Mitochondria are a target of many drugs and environmental toxicants; however, how toxicant-induced mitochondrial dysfunction contributes to the progression of human disease remains poorly understood. To address this issue, in vivo assays capable of rapidly assessing mitochondrial function need to be developed. Here, using the model organism Caenorhabditis elegans, we describe how to rapidly assess the in vivo role of the electron transport chain, glycolysis or fatty acid oxidation, in energy metabolism following toxicant exposure, using a luciferase-expressing ATPreporter strain. Alterations in mitochondrial function subsequent to toxicant exposure are detected by depleting steady-state ATP levels with inhibitors of the mitochondrial electron transport chain, glycolysis, or fatty acid oxidation. Differential changes in ATP following short-term inhibitor exposure indicate toxicant-induced alterations at the site of inhibition. Because a microplate reader is the only major piece of equipment required, this is a highly accessible protocol for studying toxicant-induced mitochondrial dysfunction in vivo.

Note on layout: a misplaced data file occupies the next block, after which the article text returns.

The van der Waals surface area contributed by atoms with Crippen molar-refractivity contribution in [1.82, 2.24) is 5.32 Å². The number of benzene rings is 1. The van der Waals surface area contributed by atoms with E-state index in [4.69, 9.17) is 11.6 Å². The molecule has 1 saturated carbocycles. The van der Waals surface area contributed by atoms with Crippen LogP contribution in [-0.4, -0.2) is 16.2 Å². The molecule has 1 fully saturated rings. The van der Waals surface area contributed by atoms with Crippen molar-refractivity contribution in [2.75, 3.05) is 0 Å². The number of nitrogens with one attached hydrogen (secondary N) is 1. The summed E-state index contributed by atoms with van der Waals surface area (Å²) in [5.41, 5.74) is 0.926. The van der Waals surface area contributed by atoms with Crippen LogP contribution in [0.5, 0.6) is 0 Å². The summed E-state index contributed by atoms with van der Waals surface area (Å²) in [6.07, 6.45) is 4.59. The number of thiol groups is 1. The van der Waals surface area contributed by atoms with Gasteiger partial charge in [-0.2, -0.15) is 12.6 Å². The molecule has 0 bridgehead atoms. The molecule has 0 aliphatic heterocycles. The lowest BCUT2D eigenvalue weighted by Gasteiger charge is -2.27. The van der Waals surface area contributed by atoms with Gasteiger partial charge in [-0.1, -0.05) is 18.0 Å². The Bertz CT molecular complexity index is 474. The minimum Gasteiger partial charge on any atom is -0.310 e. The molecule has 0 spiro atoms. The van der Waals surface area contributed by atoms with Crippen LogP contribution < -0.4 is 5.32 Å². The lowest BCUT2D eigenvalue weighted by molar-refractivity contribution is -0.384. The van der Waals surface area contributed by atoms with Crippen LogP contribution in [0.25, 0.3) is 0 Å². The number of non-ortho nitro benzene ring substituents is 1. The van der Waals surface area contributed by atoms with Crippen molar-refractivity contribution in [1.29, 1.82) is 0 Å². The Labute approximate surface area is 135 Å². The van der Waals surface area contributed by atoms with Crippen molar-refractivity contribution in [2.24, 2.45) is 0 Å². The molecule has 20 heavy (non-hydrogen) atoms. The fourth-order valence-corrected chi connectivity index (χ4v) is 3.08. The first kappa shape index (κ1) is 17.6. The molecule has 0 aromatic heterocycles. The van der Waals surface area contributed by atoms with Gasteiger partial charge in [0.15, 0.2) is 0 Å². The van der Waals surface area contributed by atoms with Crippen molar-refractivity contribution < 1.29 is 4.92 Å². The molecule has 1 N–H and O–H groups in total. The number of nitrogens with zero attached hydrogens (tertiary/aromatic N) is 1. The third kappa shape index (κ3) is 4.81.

- caenorhabditis elegans
- mitochondrial toxicity
- oxidative phosphorylation
- fatty acid oxidation
Luz, A. L., Lagido, C., Hirschey, M. D., & Meyer, J. N. (2016). In vivo Determination of Mitochondrial Function using Luciferase-Expressing Caenorhabditis elegans: Contribution of Oxidative Phosphorylation, Glycolysis, and Fatty Acid Oxidation to Toxicant-Induced dysfunction. Current Protocols in Toxicology, 69, 25.8.1-25.8.22. https://doi.org/10.1002/cptx.10